Free Agent Snapshot: Brad Smith
|05.26.11 at 1:01 am ET|
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Position: Wide receiver/special teamer
Weight: 210 pounds
While his numbers the last few seasons won’t blow you away (he has just 23 catches the last three years, including four in 2010), Smith has been a tough, physical presence on offense for the Jets since he was selected out of Missouri in the 2006 draft. He’s done a little of everything — he’s lined up at wide receiver, worked as a Wildcat quarterback and returned kicks — and that offensive versatility would almost certainly endear him to the Patriots. His durability (he’s only missed four regular-season games in five years in the NFL) and a relatively low price tag are also appealing.
Smith has evolved into a Swiss Army Knife of a player: In last year’s Jets-Bengals Thanksgiving game, Smith amassed 200 all-purpose yards in the Jets’ 26-10 win, becoming only the fourth player in NFL history to score on a rushing play of 50-plus yards and a kickoff return in the same game. In addition, Smith took an end-around 53 yards for a touchdown.
(For what it’s worth, this former college quarterback also picked up 767 rushing yards — including a career-best 299 last season — and a 7.8 yards per carry average in five years, presumably much of that in the Wildcat. He wouldn’t be asked to run the Wildcat in New England, but the yards per carry average show a willingness to absorb contact that many receivers might shy from.)
The wide receiver spot for the Jets could undergo some serious changes over the offseason — there are questions about the future of Braylon Edwards and Santonio Holmes in New York (although the safe bet is that the Jets would choose Holmes over Edwards if pressed). Meanwhile, there are several reports that indicate the Jets are interested in Randy Moss, while New York also drafted wide receiver Jeremy Kerley in the fifth-round, a player who has a skill set similar to Smith. (The Jets also drafted wide receiver and Mark Sanchez BFF Scotty McKnight.) All this means Smith probably isn’t in New York’s future plans.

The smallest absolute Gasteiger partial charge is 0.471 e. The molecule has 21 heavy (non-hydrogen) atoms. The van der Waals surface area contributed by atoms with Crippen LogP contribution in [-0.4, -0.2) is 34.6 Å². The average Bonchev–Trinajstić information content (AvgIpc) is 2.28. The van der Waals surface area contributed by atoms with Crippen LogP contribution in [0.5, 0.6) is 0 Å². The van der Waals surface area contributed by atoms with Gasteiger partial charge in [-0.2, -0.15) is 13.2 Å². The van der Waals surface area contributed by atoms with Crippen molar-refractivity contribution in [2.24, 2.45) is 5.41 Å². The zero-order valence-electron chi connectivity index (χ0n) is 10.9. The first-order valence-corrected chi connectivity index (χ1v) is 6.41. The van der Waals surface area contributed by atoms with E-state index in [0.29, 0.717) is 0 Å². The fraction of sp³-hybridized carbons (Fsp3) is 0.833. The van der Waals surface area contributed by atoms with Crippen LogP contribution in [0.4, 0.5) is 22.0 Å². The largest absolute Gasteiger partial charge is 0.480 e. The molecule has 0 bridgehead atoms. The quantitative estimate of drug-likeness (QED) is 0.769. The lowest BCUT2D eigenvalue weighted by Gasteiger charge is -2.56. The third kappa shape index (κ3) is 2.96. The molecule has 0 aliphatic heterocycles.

If he landed with the Patriots, it certainly wouldn’t be a high profile signing, but the addition of a veteran of the AFC wars like Smith could provide some wide receiver depth and add another special teams option for New England.
Why it might not work: If the 2010 CBA rules are kept in place, he’d be a restricted free agent, which would limit his availability. In addition, if the Patriots enter the 2011 season confident in their return game (namely, Brandon Tate), they might be inclined to take a pass on Smith.
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